There has been a marked increase over the past year in the distribution and use of heroin in North Dakota. Between 2003 and 2011, there were only two people charged in the state with federal crimes related to heroin. In the year 2012 alone, 13 people were charged with heroin-related drug crimes, and just last year 57 people were charged in the state with these drug offenses.
In addition to the statistics regarding increased numbers of arrests for heroin drug offenses, statistics regarding treatment for the drug also indicate that there has been a significant increase in its use. According to the North Dakota Department of Human Services, no one sought treatment for heroin abuse in 2005, while 37 sought treatment last year.
This trend has gained the attention of officials, who link the increase in the use of heroin to the increase in population and affluence in the state. One U.S. attorney said that drug trafficking operations are becoming more active in North Dakota's oil patch regions because there is an increased population with a lot of money, which makes it attractive to sellers.
Officials say that many users start with prescription drug abuse and then move on to heroin, which is cheaper and may be easier to get. A program is being put in place to collect unused prescription medication, and a new position has been created for a special prosecutor who will handle only drug cases in the oil patch region.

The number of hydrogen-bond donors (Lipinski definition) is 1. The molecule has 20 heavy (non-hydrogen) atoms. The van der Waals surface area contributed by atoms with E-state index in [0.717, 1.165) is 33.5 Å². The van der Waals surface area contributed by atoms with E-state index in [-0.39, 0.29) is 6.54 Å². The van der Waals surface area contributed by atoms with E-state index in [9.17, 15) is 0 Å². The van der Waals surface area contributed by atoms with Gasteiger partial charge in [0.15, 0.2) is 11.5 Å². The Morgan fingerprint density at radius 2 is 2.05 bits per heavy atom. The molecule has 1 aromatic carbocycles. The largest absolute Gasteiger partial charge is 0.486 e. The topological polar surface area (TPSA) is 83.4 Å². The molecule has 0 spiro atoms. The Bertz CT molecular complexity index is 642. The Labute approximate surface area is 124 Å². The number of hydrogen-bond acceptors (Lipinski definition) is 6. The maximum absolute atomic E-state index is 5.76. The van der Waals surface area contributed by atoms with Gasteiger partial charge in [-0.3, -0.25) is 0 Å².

Because there will now be a new special prosecutor appointed, it is reasonable to assume that authorities are prepared to take drug offenses very seriously. Drug crimes continue to have extremely harsh consequences, and people who have been arrested for such a crime would be wise to take steps to defend themselves and make sure that their rights are protected.
Source: Associated Press, "Heroin use, sale on rise in North Dakota," James MacPherson, April 5, 2014